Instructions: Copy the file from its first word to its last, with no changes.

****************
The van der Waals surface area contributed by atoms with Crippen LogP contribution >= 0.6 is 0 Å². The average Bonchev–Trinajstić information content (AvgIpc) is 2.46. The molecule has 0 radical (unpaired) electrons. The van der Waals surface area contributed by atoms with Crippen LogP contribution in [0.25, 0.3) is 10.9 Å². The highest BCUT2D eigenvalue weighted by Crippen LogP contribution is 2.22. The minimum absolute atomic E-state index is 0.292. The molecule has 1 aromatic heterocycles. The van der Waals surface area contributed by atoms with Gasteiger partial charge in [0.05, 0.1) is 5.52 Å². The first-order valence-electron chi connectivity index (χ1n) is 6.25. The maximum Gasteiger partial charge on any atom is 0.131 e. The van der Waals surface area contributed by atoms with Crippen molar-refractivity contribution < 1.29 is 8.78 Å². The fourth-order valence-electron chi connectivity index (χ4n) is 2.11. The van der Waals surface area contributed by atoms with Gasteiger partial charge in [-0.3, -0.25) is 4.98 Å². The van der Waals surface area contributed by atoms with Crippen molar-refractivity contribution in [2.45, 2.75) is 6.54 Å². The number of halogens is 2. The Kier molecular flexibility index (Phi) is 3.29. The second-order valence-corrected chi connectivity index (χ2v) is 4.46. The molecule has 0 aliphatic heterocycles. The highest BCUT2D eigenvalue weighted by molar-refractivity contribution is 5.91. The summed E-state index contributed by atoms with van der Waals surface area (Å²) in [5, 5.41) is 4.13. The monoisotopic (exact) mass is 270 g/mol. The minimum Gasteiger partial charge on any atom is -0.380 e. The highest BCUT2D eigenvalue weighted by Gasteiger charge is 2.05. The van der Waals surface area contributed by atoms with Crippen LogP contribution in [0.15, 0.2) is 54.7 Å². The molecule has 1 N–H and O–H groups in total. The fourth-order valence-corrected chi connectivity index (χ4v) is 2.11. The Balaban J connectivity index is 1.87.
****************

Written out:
The van der Waals surface area contributed by atoms with Crippen LogP contribution >= 0.6 is 0 Å². The average Bonchev–Trinajstić information content (AvgIpc) is 2.46. The molecule has 0 radical (unpaired) electrons. The van der Waals surface area contributed by atoms with Crippen LogP contribution in [0.25, 0.3) is 10.9 Å². The highest BCUT2D eigenvalue weighted by Crippen LogP contribution is 2.22. The minimum absolute atomic E-state index is 0.292. The molecule has 1 aromatic heterocycles. The van der Waals surface area contributed by atoms with Gasteiger partial charge in [0.05, 0.1) is 5.52 Å². The first-order valence-electron chi connectivity index (χ1n) is 6.25. The maximum Gasteiger partial charge on any atom is 0.131 e. The van der Waals surface area contributed by atoms with Crippen molar-refractivity contribution < 1.29 is 8.78 Å². The fourth-order valence-electron chi connectivity index (χ4n) is 2.11. The van der Waals surface area contributed by atoms with Gasteiger partial charge in [-0.3, -0.25) is 4.98 Å². The van der Waals surface area contributed by atoms with Crippen molar-refractivity contribution in [2.45, 2.75) is 6.54 Å². The number of halogens is 2. The Kier molecular flexibility index (Phi) is 3.29. The second-order valence-corrected chi connectivity index (χ2v) is 4.46. The molecule has 0 aliphatic heterocycles. The highest BCUT2D eigenvalue weighted by molar-refractivity contribution is 5.91. The summed E-state index contributed by atoms with van der Waals surface area (Å²) in [5, 5.41) is 4.13. The monoisotopic (exact) mass is 270 g/mol. The minimum Gasteiger partial charge on any atom is -0.380 e. The highest BCUT2D eigenvalue weighted by Gasteiger charge is 2.05. The van der Waals surface area contributed by atoms with Crippen LogP contribution in [0.15, 0.2) is 54.7 Å². The molecule has 1 N–H and O–H groups in total. The fourth-order valence-corrected chi connectivity index (χ4v) is 2.11. The Balaban J connectivity index is 1.87.